Chris Grayling: To ask the Secretary of State for Education and Skills what guidance has been issued on the circumstances in which it is appropriate for a local education authority exclusion officer to overrule a school over a decision to exclude. 
Mr. Timms: A local education exclusion officer has no powers to overrule an exclusion, whatever the circumstances. The officer's role is to give advice on the appropriateness of the exclusion. The LEA can make a statement to the school's Discipline Committee considering whether or not to uphold an exclusion, for example about how other schools in the authority have responded to similar incidents.
Mr. Timms: Our commitment is to provide every three-year-old, whose parents want one, with a free nursery education place by September 2004. In March 2001, around 55 per cent. of three-year-olds in England had access to a free part-time nursery education place. We are currently on target to provide 66 per cent. of all three-year-olds with a free place by March 2002.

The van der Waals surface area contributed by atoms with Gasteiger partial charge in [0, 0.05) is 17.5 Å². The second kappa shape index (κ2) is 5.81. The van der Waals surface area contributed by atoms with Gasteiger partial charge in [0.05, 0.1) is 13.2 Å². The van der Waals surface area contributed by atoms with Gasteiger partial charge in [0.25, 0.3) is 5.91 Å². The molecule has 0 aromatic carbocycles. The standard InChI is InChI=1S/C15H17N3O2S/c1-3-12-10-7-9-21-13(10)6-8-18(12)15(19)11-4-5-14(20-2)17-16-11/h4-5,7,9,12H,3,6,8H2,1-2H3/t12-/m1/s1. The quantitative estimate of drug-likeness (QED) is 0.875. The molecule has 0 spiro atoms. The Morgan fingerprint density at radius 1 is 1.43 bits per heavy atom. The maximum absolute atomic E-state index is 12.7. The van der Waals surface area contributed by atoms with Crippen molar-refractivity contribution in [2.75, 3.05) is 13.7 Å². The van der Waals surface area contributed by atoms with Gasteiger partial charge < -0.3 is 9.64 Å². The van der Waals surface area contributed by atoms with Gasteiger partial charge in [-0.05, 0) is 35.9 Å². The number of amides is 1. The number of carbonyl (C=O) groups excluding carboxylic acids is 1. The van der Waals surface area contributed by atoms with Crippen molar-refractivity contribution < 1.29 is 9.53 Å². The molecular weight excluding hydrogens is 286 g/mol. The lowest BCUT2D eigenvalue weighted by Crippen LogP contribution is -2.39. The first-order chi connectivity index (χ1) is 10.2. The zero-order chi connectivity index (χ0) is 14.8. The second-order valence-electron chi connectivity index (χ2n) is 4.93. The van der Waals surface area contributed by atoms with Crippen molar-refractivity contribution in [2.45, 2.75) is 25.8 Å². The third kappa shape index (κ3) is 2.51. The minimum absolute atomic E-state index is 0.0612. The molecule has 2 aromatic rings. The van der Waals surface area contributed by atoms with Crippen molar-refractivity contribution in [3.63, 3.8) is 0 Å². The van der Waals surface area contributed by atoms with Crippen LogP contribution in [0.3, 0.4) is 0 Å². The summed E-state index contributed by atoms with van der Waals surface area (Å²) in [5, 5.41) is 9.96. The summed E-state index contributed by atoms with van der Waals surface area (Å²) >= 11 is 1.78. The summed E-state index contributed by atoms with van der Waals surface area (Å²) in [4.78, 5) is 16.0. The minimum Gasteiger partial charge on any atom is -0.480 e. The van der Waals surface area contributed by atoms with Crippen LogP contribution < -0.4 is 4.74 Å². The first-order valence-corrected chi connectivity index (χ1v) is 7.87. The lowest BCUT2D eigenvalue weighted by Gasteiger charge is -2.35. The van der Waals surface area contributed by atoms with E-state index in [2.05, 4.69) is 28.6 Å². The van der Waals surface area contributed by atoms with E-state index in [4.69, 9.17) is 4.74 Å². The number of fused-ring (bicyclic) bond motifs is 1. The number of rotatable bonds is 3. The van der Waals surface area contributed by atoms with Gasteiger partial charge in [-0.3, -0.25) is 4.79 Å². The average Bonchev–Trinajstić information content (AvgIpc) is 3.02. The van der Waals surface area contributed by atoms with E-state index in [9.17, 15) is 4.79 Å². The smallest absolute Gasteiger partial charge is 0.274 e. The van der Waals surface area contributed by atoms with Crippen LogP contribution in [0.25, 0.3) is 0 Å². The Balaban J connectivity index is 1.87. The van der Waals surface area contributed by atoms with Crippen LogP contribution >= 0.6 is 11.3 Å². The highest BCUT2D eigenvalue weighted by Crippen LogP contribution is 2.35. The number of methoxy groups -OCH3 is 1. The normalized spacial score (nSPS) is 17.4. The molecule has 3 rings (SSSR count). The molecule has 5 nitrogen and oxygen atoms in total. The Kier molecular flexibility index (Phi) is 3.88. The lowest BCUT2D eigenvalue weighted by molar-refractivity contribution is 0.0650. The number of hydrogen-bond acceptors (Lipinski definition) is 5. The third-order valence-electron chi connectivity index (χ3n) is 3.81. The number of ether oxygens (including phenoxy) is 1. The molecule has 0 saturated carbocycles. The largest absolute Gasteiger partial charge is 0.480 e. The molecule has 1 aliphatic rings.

Staffordshire local education authority estimates that around 35 per cent. of three-year-olds have access to a free nursery education place in their area. The access to free nursery education is influenced by the level of provision that the local authority makes available in its own area, as well as the places funded directly by Government. The allocation made by Government, through the Nursery Education Grant, is made on the basis of social disadvantage.
Mr. Timms: Early Years Development and Child Care Partnerships have only provided details of the new child care places that have opened by constituency since April 1999. Between April 1999 and March 2001 Warrington Early Years Development and Child Care Partnership has reported the creation of 188 daycare places 1 in the constituency of Warrington, North.
19 Jul 2001 : Column: 409W
Mr. Timms: Early Years Development and Child Care Partnerships have provided details only of the new child care places that have opened by constituency since April 1999. Between April 1999 and March 2001 Warrington Early Years Development and Child Care Partnership has reported the creation of 337 new out of school hours places 1 in Warrington, North.